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If your estate plan includes a living trust, then a "pour-over" will may help protect your assets by allowing them to become part of that already-existing trust at the time of your death. US Legal Forms has the forms specific to your state which will help you meet your estate planning needs.
A pour-over will form is an essential estate planning document when you’ve created a living trust. A trust needs to have assets placed into the trust in order to be distributed according to the terms of the trust by your trustee. The assets are transferred and retitled to the trust in a process called funding the trust. However, people often die leaving assets that haven’t been transferred to the trust for one reason or another. This may be due to having forgotten to convey the assets to the trust, or having assets that were acquired after creating the trust and not getting around to adding them to the trust. Sometimes there’s a defect in the paperwork that invalidates the asset’s transfer to the trust.
It’s very common, if not expected, that a person will die owning newly acquired or overlooked assets that should have been placed in a trust. A pour-over will acts as a safety net that catches these extra assets and “pours” them into the trust. It serves to tie up your legal loose ends, and ensure that your final wishes are carried out properly.
There are various estate planning benefits to having a pour over will. Some of the important advantages of this vital legal document include:
Peace of mind - If you’ve created a living trust, a pour-over will gives you peace of mind because you don’t need to worry about the ability to carry out your final wishes. It avoids having assets inadvertently left out of the trust. A pour over will can ensure that your assets will be distributed as you intended, rather than being distributed to unintended beneficiaries. The assets that belong in your trust will be there to be distributed under the trust instructions, while still allowing you to give specific property outright to heirs named in your will.
Efficiency – A pour-over will can drastically simplify the probate process and save significant delay and expense.
The pour-over will avoids having to ask the court make a decision about how to distribute assets. It prevents doubts about how to handle assets not addressed in the will or already titled to the trust by directing assets into the trust.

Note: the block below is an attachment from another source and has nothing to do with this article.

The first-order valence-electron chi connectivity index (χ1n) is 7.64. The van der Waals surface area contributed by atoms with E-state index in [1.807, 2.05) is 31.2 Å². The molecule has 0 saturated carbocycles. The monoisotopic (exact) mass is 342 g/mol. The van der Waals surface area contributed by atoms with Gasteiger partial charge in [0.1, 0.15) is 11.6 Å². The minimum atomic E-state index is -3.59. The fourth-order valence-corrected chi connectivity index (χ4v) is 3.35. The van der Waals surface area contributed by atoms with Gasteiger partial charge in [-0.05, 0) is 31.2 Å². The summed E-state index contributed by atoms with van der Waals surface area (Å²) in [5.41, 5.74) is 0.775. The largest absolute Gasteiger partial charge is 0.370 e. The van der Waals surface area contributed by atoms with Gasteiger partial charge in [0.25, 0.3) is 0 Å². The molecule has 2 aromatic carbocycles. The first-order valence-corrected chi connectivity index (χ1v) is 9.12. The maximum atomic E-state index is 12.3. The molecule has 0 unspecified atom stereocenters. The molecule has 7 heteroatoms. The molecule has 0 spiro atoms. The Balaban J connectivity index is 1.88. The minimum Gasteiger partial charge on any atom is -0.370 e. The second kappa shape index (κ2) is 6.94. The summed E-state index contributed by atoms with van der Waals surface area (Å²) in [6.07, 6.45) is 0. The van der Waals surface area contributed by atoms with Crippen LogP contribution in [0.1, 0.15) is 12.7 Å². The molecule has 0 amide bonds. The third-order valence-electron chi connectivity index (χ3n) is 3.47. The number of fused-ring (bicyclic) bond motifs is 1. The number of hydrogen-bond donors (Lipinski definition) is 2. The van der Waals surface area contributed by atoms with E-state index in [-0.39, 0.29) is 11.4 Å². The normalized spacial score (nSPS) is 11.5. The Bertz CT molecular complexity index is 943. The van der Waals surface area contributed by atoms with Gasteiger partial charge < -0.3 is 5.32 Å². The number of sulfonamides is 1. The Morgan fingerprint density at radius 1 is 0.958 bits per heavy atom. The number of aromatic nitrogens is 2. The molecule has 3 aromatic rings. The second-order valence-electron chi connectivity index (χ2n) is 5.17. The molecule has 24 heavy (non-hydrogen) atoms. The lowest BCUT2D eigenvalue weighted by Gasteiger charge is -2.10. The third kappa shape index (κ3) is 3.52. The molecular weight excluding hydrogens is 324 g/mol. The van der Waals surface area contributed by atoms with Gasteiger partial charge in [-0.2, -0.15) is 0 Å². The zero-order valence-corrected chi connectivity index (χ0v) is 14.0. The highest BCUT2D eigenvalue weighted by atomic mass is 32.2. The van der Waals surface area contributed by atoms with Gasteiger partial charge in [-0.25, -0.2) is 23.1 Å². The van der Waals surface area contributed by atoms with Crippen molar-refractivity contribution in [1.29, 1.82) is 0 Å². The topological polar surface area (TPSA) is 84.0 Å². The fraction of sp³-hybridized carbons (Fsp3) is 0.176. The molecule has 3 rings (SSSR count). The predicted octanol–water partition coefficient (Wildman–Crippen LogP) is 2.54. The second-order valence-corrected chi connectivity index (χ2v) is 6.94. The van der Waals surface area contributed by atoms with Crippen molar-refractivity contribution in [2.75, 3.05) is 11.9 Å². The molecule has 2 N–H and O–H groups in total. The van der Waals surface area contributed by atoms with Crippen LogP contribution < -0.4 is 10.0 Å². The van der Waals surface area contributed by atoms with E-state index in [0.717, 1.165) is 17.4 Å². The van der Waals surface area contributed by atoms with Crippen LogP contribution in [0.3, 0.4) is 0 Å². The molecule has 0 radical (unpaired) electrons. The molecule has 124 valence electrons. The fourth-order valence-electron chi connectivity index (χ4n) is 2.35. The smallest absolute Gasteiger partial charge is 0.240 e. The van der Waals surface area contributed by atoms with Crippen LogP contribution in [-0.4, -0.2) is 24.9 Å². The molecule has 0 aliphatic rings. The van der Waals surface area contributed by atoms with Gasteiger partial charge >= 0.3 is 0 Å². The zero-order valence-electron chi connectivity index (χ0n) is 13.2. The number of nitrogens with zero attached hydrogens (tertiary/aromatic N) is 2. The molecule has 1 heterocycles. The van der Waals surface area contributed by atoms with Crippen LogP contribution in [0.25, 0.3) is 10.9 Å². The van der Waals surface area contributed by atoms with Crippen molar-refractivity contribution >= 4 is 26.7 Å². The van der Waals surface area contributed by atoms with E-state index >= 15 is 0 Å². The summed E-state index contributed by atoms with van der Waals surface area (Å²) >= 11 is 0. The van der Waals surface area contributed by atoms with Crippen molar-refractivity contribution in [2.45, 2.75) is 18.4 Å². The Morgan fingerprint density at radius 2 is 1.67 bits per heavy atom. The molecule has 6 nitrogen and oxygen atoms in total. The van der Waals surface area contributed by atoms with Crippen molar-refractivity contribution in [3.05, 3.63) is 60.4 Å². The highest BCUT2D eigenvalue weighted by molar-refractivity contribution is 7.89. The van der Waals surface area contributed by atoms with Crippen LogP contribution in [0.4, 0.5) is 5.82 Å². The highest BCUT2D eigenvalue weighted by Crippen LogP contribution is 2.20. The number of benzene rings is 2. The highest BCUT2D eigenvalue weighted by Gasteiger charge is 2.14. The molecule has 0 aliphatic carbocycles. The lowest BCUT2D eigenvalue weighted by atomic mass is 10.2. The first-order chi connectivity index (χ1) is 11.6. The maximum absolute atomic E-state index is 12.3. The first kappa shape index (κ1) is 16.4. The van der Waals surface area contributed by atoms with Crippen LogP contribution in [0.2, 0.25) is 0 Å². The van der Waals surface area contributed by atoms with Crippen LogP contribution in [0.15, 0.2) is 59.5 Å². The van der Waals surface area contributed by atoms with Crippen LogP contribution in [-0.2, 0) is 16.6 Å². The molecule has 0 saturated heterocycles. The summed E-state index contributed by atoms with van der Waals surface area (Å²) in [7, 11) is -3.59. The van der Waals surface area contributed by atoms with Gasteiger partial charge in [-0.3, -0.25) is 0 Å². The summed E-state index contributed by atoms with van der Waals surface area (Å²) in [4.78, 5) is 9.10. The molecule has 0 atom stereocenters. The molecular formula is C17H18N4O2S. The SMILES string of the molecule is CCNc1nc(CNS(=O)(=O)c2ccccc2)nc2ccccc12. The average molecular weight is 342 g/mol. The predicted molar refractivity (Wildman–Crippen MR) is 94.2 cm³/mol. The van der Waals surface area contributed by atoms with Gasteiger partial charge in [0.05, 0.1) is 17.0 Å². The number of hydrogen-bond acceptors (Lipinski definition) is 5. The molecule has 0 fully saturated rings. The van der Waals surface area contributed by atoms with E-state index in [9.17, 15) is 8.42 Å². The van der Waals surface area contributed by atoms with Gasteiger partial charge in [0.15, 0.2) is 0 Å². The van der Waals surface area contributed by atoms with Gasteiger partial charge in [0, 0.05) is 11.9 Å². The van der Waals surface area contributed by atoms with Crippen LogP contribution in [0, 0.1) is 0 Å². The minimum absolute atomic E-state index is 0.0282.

It avoids having to rewrite your will or worrying about immediately transferring every new purchase into the trust. You can rest assured that the property will become part of the trust when you die.
Care of minors - If you have minor children, your pour-over will can be used to nominate a guardian for them. Otherwise, it will be mainly up to the court to decide who is to care for the children you leave behind.
Tax savings - Having assets not already titled to the trust able to be conveyed into the trust, rather than becoming part of the probate estate, may reduce tax liability.
Privacy – A living trust isn’t required to be filed in court in the same way a will is. Therefore, the terms of the trust aren’t a matter of public record. When assets are distributed under the terms of a trust, the terms describing who gets what are kept private.
Proper distribution of assets - By having a pour-over will, any assets not specifically bequeathed to a named heir in the will or owned by the trust will be “poured over” into the trust. These assets will then be distributed by the trustee according to the terms of the trust, rather than remaining part of the probate estate and being distributed according to the probate laws. Having a pour-over will protects these assets from staying in the probate estate and being subject to probate rules.
If you die without a will after creating a living trust, any assets not put in the trust will become part of your intestate estate and be distributed according to the state probate laws of intestacy to a spouse and relatives. This can cause assets to wind up in the hands of unintended beneficiaries.
Spendthrift protection- By having assets handled by a trustee, they aren’t required to be distributed immediately. In some instances, you may want to attach conditions to the gift. For example, you may have children that are too young or financially irresponsible to handle a large sum of money. The trust can stay in existence after you die, and the trustee can distribute the property over time in increments, or when the beneficiary reaches a certain age.
If you have a living trust, a pour-over will is a key companion form that you need to have as part of your estate planning. It’s the best way to not only make handling your affairs easier, but also ensure that your final wishes are carried out as desired.